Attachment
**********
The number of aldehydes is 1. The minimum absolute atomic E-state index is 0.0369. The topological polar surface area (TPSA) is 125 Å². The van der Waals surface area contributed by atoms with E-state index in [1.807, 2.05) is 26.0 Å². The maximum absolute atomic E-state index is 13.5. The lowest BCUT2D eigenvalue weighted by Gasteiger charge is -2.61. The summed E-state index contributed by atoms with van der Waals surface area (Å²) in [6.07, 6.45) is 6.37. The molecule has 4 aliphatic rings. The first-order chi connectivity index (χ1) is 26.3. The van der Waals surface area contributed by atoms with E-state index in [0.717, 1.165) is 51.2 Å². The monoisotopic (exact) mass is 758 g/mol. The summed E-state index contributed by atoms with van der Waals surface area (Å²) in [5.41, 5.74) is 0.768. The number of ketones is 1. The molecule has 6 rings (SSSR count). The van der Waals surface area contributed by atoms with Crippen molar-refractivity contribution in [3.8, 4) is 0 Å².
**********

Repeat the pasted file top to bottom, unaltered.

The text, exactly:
The number of aldehydes is 1. The minimum absolute atomic E-state index is 0.0369. The topological polar surface area (TPSA) is 125 Å². The van der Waals surface area contributed by atoms with E-state index in [1.807, 2.05) is 26.0 Å². The maximum absolute atomic E-state index is 13.5. The lowest BCUT2D eigenvalue weighted by Gasteiger charge is -2.61. The summed E-state index contributed by atoms with van der Waals surface area (Å²) in [6.07, 6.45) is 6.37. The molecule has 4 aliphatic rings. The first-order chi connectivity index (χ1) is 26.3. The van der Waals surface area contributed by atoms with E-state index in [0.717, 1.165) is 51.2 Å². The monoisotopic (exact) mass is 758 g/mol. The summed E-state index contributed by atoms with van der Waals surface area (Å²) in [5.41, 5.74) is 0.768. The number of ketones is 1. The molecule has 6 rings (SSSR count). The van der Waals surface area contributed by atoms with Crippen molar-refractivity contribution in [3.8, 4) is 0 Å².